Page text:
For decades in the Gouburn Murray Irrigation District, water bailiffs knew every irrigator in their section personally; they knew their family dog, kids and chickens.
It was a time when the Goulburn-Murray Water delivery system was maintained and operated by hand, orders were made in writing and upgrades were custom-built on-site in Tatura. Just ask David Dowell. Or “Dowelly” as he is known.
David, 56, is one of four members of the Dowell family, spanning three generations during six decades, who helped build, operate and maintain the delivery system. Just like the farming families who have been in the district for generations, so too have the Dowell family, passing invaluable knowledge down the line. And they still do.
In 1983 when the Goulburn Weir was refurbished, David worked for State Rivers as a labourer. He went on to the precast yard in Tatura as a 21-year-old building new infrastructure such as bridge beams, bank seats and pits from concrete and steel.
He followed in the footsteps of his father, Maxwell Earnest Dowell, who spent 38 years in a construction gang starting in 1968 working across the GMID. And, his Uncle George (Ozzie) Dowell, who began in 1958, delivering heavy equipment and structures made from concrete or steel by truck to job sites.
These days, as Water Operations Coordinator, one of David’s roles is to host international tours visiting the GMID giving him an outsider’s perspective on the water industry.
"I’ve always said this; water is liquid gold,” David said.
“GMW’s role as operator of the system, providing access to water at an affordable price is crucial to the future of this community.”
David has seen irrigation unite communities keen to get the most from the system, especially during his years as water bailiff and planner from 1988-2009.
“I was shown how to run section nine around Toolamba. I had to drive around to the little red letterboxes in my section. The farmers would put their order in a book which they placed in the letter box. I then wrote each order in a ledger to try and match start events with finish events,” David said.
“You would have to balance your channel flows. Then you drove around and informed the farmer what time he could start. Sometimes, neighbouring farmers would converse with each other as they knew where their water was coming from and work out a different start time if someone wanted to go a bit longer or shorter.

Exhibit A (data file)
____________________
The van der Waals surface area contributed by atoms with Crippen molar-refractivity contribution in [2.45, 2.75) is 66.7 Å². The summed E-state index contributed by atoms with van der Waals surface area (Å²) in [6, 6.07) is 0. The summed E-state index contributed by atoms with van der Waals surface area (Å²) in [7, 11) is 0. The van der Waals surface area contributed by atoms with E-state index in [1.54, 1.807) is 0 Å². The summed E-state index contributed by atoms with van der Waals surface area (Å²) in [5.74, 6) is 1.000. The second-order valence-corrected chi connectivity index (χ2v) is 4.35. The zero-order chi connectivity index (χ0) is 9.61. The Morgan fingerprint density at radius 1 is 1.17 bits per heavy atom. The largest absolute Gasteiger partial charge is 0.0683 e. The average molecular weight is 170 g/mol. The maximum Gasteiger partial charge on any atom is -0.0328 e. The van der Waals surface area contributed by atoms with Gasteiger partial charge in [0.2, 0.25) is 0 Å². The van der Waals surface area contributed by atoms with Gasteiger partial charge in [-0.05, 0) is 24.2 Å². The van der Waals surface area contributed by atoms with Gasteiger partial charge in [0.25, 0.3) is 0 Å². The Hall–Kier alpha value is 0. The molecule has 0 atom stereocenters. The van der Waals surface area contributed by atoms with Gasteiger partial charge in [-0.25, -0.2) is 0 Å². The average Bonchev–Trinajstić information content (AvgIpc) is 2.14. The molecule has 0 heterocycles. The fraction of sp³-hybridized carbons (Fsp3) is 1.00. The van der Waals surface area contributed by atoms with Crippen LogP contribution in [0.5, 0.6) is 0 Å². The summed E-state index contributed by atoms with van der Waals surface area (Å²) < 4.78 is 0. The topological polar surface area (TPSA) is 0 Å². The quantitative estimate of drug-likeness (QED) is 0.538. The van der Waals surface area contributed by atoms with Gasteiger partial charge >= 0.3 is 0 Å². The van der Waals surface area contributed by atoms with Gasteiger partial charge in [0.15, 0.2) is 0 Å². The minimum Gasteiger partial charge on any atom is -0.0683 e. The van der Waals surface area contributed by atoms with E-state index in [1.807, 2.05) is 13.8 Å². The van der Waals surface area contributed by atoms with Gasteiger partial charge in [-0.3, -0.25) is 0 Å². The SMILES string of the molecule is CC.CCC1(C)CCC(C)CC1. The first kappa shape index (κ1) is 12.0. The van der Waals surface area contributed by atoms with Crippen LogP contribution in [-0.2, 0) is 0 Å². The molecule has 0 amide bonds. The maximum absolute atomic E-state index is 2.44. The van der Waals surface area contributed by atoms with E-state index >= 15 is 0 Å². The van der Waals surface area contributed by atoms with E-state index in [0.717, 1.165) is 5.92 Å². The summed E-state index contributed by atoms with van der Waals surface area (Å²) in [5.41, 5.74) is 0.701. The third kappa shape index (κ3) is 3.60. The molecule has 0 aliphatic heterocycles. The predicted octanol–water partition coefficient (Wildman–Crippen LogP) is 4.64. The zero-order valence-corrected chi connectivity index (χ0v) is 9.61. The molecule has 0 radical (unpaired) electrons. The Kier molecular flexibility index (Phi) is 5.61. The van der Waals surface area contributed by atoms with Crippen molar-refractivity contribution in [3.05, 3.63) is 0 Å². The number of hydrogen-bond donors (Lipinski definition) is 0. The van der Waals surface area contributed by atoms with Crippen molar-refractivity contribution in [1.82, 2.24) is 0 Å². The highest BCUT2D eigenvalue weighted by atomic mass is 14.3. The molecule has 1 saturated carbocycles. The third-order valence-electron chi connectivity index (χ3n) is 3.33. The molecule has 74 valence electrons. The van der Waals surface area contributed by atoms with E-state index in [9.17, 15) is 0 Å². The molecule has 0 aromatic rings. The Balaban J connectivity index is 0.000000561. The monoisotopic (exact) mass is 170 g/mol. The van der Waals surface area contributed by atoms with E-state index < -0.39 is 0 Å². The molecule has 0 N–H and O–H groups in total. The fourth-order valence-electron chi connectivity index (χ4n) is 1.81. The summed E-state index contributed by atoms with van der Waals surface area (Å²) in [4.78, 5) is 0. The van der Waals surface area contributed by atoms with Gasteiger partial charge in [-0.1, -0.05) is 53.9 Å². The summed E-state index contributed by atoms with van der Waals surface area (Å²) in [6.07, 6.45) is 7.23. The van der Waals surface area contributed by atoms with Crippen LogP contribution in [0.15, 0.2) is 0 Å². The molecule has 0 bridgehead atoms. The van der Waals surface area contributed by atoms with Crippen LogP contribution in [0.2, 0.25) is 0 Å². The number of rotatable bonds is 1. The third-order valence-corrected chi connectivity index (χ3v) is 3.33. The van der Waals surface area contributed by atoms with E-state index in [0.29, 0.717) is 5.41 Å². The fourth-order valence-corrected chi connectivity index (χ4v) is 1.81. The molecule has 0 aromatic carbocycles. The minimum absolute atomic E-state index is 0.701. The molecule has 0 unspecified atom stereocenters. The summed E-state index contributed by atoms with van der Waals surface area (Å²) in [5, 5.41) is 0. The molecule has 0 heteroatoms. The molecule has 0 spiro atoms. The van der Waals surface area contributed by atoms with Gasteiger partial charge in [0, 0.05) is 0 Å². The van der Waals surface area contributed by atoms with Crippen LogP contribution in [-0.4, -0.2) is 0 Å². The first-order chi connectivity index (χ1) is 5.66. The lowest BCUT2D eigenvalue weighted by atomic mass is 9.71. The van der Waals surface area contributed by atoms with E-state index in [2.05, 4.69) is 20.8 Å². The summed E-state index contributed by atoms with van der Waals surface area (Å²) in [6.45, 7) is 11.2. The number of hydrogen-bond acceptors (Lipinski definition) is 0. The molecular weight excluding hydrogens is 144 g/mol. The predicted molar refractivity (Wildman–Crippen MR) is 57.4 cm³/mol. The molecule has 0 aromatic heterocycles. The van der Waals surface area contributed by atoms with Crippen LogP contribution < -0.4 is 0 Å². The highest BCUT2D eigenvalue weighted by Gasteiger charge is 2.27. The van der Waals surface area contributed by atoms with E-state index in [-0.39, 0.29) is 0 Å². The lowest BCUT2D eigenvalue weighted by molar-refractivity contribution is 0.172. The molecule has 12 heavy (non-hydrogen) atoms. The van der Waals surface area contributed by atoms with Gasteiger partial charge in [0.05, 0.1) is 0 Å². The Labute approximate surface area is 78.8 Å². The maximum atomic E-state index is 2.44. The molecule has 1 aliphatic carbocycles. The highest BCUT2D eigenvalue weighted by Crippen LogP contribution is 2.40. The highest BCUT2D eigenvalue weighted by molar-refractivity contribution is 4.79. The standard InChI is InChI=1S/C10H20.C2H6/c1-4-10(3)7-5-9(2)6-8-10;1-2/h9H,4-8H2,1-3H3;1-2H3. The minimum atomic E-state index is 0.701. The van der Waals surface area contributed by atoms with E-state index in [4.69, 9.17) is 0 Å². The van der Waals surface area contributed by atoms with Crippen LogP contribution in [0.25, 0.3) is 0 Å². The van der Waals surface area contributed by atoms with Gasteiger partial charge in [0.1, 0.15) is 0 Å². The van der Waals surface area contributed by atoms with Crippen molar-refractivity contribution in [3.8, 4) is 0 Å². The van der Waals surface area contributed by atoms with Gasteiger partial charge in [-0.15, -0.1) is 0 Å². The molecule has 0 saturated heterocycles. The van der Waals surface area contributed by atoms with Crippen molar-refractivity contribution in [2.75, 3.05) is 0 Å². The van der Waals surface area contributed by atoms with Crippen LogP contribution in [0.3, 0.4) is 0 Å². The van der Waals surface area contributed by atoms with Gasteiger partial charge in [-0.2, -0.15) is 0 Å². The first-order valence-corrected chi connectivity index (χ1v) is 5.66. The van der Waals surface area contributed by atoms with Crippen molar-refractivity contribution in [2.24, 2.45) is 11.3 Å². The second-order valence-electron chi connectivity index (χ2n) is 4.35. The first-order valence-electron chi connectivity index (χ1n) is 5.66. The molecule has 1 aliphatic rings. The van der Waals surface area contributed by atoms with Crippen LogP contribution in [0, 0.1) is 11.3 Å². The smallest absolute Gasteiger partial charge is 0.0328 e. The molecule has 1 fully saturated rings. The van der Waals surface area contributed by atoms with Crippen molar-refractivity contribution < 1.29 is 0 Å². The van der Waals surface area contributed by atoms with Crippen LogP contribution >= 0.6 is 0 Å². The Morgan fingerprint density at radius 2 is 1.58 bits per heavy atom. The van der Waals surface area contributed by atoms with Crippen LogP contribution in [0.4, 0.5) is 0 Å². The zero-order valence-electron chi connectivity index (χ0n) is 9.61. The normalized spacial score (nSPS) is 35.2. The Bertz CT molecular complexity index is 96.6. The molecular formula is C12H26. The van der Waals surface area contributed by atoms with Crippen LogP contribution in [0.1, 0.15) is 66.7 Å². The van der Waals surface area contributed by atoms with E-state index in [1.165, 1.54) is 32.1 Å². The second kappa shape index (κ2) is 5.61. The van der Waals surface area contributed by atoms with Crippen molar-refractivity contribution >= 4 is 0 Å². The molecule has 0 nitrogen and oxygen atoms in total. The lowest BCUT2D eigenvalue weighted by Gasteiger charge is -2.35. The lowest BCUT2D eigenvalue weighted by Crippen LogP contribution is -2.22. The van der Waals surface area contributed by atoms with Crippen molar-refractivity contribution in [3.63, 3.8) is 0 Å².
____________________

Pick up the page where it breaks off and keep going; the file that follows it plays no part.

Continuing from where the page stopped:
“I’d stay for a coffee occasionally and if someone didn’t understand something I would be able to explain it to them in layman’s terms.”
It is not surprising that David’s son Patrick Dowell, 30, now works in customer service continuing the family relationship with GMW and he says his father, David takes deep pride in his work.
“He knows the system like the back of his hand; he knows most irrigators on the old Rodney side of the Central Goulburn system and where their water comes from,” Patrick said.
“I remember every Christmas up until I was probably nine, Dad getting up around 4.30am so he could be home a bit earlier after doing his morning checks.”
Automation has brought major change this century and with it, better quality of life for the irrigator while the water bailiff is no longer needed for manual labour at all hours of the day and night.
“For the farmer, it means being able to take the family out, take their wives away for the weekend and not worrying about the outlet opening and closing,” David said.
“People around here are doing things differently on their farms now too. They have adapted over the years to be more efficient.
“They started looking at ways to save water – like the orchardists have all been able to use less water by going with the trickle. There’s no more flood irrigation for them.”
For Patrick working at GMW is rewarding and he is able to share his knowledge with those who need it.
“I like to work in a place that provides a good service to the community by keeping food and produce in the region that is so lucky to be ‘fed’ with water,” Patrick said.
“What I enjoy most about my role is helping the customer that doesn’t understand what their entitlements mean and how the system works.”